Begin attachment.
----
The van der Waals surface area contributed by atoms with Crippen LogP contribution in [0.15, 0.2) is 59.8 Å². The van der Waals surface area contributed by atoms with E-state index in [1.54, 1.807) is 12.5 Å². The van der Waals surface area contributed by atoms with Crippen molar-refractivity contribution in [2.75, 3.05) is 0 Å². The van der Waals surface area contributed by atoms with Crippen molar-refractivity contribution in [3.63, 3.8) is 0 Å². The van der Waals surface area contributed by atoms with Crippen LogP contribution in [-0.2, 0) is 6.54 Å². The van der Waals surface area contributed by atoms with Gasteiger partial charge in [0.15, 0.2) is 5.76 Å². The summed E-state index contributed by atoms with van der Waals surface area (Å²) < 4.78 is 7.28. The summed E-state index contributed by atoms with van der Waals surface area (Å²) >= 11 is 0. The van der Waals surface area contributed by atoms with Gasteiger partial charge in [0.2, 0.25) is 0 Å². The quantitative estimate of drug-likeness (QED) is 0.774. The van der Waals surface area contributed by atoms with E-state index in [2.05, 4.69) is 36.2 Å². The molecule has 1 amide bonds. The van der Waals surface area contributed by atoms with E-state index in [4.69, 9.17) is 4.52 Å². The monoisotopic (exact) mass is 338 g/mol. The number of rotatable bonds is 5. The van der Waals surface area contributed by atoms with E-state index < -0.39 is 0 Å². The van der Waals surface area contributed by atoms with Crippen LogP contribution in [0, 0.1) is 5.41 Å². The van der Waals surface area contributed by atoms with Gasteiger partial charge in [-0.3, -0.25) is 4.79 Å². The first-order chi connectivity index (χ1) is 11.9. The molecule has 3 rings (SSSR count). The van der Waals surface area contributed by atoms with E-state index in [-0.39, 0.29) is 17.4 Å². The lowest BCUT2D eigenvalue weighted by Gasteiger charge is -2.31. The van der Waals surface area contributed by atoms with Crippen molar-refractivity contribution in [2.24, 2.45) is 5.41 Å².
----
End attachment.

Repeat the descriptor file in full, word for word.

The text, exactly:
The van der Waals surface area contributed by atoms with Crippen LogP contribution in [0.15, 0.2) is 59.8 Å². The van der Waals surface area contributed by atoms with E-state index in [1.54, 1.807) is 12.5 Å². The van der Waals surface area contributed by atoms with Crippen molar-refractivity contribution in [2.75, 3.05) is 0 Å². The van der Waals surface area contributed by atoms with Crippen molar-refractivity contribution in [3.63, 3.8) is 0 Å². The van der Waals surface area contributed by atoms with Crippen LogP contribution in [-0.2, 0) is 6.54 Å². The van der Waals surface area contributed by atoms with Gasteiger partial charge in [0.15, 0.2) is 5.76 Å². The summed E-state index contributed by atoms with van der Waals surface area (Å²) < 4.78 is 7.28. The summed E-state index contributed by atoms with van der Waals surface area (Å²) >= 11 is 0. The van der Waals surface area contributed by atoms with Gasteiger partial charge in [0.2, 0.25) is 0 Å². The quantitative estimate of drug-likeness (QED) is 0.774. The van der Waals surface area contributed by atoms with E-state index in [2.05, 4.69) is 36.2 Å². The molecule has 1 amide bonds. The van der Waals surface area contributed by atoms with E-state index in [4.69, 9.17) is 4.52 Å². The monoisotopic (exact) mass is 338 g/mol. The number of rotatable bonds is 5. The van der Waals surface area contributed by atoms with E-state index < -0.39 is 0 Å². The van der Waals surface area contributed by atoms with Crippen LogP contribution in [0, 0.1) is 5.41 Å². The van der Waals surface area contributed by atoms with Gasteiger partial charge in [-0.3, -0.25) is 4.79 Å². The first-order chi connectivity index (χ1) is 11.9. The molecule has 3 rings (SSSR count). The van der Waals surface area contributed by atoms with E-state index in [-0.39, 0.29) is 17.4 Å². The lowest BCUT2D eigenvalue weighted by Gasteiger charge is -2.31. The van der Waals surface area contributed by atoms with Crippen molar-refractivity contribution in [2.24, 2.45) is 5.41 Å².